A celebration and remembrance of the people and engineering that made the first landing of humans on the moon possible, telling the story with text, video and augmented reality.
Literally hundreds of thousands of people made the Apollo 11 moon landing possible, many in small but critical roles, from assembling spacesuits to cleaning offices to protecting what was a top-secret program of national importance and prestige. Our series of stories and videos brought these everyday heroes out of obscurity and gave them long overdue credit for their service to history. “You made me a legend to my family and community and across the county,” said Dorothy Johnson, who worked in NASA’s typing pool and was one of the African American “hidden figures” of NASA fame. Many hundreds of letters and emails expressing similar gratitude came pouring into the office. And for generations who weren’t born during Apollo, it gave them a chance to experience the launch of Apollo 11 as if it were a live event taking place today – to listen in on mission control, watch the footage and follow the rocket and spacecraft in AR, brining history to life while making it fresh, accessible and familiar. Tens of thousands used the 321 Launch App to create the excitement of that historic launch in the palms of their hands.
The 321 Launch experience was built on the Unity game engine, but the app’s development wasn’t just limited to hardcore programming. Our emerging tech team in Washington, D.C. and space reporter Emre Kelly in Florida cracked open frayed Apollo-era presskits and books to find detailed mission parameters and design elements; NASA experts weighed on in tough decisions related to translating Saturn V from reality to 3D; and even veteran engineers who worked on the storied rocket offered their input. Professional video editing applications helped edit content to run in sync with the 3D events and the “live” chat on the Scribble platform, all of which focused on the mission as if it were happening in real-time.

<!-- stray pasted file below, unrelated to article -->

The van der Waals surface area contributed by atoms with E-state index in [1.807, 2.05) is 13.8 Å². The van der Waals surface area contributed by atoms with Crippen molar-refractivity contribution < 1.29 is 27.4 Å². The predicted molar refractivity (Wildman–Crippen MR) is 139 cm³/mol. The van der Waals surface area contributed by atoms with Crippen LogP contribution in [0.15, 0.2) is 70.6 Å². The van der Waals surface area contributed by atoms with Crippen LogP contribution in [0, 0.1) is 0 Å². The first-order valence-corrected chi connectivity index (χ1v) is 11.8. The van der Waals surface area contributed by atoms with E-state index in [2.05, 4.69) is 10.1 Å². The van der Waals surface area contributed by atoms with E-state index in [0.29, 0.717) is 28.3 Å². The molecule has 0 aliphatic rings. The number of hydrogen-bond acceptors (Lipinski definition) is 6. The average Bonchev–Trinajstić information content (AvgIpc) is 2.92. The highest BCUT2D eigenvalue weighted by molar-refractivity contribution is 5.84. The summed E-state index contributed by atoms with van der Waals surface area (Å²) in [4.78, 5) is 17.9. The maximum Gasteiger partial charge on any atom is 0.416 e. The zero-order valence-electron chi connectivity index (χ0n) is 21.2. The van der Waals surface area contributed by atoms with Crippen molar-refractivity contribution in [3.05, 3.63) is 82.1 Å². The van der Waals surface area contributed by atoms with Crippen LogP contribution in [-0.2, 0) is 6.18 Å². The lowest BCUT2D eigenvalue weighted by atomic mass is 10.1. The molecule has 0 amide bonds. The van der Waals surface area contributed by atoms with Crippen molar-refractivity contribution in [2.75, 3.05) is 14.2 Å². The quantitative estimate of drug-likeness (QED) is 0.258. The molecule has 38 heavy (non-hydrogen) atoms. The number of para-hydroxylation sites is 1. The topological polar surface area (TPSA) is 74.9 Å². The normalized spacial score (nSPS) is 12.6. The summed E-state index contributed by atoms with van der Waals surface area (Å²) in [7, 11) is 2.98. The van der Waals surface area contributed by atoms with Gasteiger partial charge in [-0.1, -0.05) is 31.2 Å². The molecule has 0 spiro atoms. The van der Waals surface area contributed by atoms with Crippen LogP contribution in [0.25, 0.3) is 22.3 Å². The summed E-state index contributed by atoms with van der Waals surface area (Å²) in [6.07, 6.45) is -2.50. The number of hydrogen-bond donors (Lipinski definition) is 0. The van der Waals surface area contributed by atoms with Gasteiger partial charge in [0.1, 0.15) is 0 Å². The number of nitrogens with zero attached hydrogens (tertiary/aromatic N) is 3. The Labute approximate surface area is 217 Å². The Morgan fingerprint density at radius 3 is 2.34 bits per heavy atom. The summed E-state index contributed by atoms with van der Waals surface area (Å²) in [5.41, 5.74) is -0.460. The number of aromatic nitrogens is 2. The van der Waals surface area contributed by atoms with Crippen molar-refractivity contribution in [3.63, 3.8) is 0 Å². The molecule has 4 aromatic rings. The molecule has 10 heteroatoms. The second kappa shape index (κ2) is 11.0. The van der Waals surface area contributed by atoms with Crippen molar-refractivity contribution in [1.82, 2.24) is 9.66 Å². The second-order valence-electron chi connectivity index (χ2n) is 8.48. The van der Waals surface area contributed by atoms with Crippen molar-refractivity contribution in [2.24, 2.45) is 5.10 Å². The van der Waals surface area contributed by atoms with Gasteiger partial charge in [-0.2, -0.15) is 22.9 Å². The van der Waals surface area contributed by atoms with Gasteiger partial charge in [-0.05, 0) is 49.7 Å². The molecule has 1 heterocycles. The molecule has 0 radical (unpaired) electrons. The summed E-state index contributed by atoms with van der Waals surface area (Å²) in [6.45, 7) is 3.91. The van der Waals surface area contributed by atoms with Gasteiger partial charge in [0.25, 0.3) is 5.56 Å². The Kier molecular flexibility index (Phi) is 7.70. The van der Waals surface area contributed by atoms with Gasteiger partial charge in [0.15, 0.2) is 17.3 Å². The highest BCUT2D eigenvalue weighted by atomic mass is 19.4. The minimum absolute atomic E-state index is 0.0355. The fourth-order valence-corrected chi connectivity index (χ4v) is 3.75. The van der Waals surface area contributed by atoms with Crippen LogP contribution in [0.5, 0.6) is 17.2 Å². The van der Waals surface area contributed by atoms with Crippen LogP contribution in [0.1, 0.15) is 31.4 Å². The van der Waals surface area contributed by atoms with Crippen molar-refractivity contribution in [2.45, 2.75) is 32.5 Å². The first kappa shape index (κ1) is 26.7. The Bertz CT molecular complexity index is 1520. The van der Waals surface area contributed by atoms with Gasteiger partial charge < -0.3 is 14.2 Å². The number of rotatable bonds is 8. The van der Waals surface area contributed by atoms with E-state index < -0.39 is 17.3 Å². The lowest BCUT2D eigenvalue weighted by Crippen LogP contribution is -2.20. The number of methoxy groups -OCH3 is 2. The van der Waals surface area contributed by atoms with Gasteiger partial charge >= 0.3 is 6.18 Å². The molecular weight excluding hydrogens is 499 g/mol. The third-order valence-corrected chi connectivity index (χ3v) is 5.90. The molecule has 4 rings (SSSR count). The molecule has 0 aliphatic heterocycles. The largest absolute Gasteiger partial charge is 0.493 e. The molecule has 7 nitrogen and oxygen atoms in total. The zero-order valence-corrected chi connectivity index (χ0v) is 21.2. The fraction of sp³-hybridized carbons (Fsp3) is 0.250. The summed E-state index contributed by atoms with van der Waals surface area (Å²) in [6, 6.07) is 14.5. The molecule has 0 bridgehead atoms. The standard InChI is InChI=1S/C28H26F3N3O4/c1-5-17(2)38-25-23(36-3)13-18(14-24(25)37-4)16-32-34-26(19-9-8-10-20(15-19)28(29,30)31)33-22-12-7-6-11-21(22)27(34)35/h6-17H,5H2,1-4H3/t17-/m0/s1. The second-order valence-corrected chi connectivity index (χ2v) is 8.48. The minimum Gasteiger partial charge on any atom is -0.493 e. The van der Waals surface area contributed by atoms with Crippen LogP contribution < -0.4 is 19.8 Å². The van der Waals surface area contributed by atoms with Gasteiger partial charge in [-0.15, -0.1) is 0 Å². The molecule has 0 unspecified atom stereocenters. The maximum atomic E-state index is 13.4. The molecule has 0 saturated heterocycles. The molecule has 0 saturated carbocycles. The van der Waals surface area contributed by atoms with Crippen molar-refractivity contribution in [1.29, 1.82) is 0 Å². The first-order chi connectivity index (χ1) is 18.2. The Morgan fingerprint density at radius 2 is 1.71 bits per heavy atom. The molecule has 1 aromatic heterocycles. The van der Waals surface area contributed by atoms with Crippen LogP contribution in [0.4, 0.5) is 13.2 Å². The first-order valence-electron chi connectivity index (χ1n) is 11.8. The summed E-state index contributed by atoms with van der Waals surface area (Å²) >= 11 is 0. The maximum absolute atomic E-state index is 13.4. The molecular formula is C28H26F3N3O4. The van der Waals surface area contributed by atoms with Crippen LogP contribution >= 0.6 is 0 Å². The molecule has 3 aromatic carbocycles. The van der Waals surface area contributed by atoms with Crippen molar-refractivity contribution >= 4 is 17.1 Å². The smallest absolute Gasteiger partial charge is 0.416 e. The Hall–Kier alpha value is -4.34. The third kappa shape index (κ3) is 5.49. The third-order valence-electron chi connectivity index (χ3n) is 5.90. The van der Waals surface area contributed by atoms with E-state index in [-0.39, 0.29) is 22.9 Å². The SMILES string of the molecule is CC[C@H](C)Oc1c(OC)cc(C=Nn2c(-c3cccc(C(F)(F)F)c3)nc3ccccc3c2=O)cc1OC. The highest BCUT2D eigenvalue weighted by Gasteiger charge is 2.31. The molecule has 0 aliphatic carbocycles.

What was the hardest part of this project?
The major challenges we faced were, first, how to create a virtual experience that would bring the wonder of Apollo to new audiences and generations, and, second, finding a fresh way to tell a well-trodden, 50-year-old story.
We chose augmented reality as the solution to the challenge of recreating the Apollo mission, from lift off to splash down, in real time. The sheer magnitude of the research and mathematical calculations to pull this off were extremely daunting. We had to follow a precise timeline for all events. We had to compute the complex trajectories of the Apollo 11 flight to such precision that it would match the actual path of the real rocket. This was done using Apollo-era documents and back-of-the-napkin calculations to ensure the AR rocket launched on time, separated from its stages properly, docked in orbit, touched down on the moon and completed its mission in real time exactly as did Apollo 11 in 1969. The AR model-building always showed the spacecraft in its proper position and made the experience – even the vibration and roar of the rocket engines – as real as possible.
The second challenge was no less formidable. Florida Today in Brevard Country, the so-called Space Coast and home of the Kennedy Space Center, was founded, in-part, to report on the moon program. Every major moon landing anniversary had been commemorated by the paper. What could we say this time that felt fresh? We decided to tell the story of the people of Apollo, to piece together the personal stories of aging workers who made the mission possible, from the most menial to the architects of the whole project. We used text, video, photos, a podcast and a documantry film to recreate their experiences and tell the story of a technological wonder.
What can others learn from this project?
Journalism isn’t always about sitting down in front of a keyboard and writing. For the Apollo project, it was about collaboration with a team of people journalists and heavy-duty programmers from the gaming industry. It was getting on the horn with a variety of sources, and staying in touch with them throughout the process to ensure accuracy. And in the end, it was about integrating them all together into a product that successfully merged cutting-edge tech, traditional journalism, and Space Race-era aesthetics.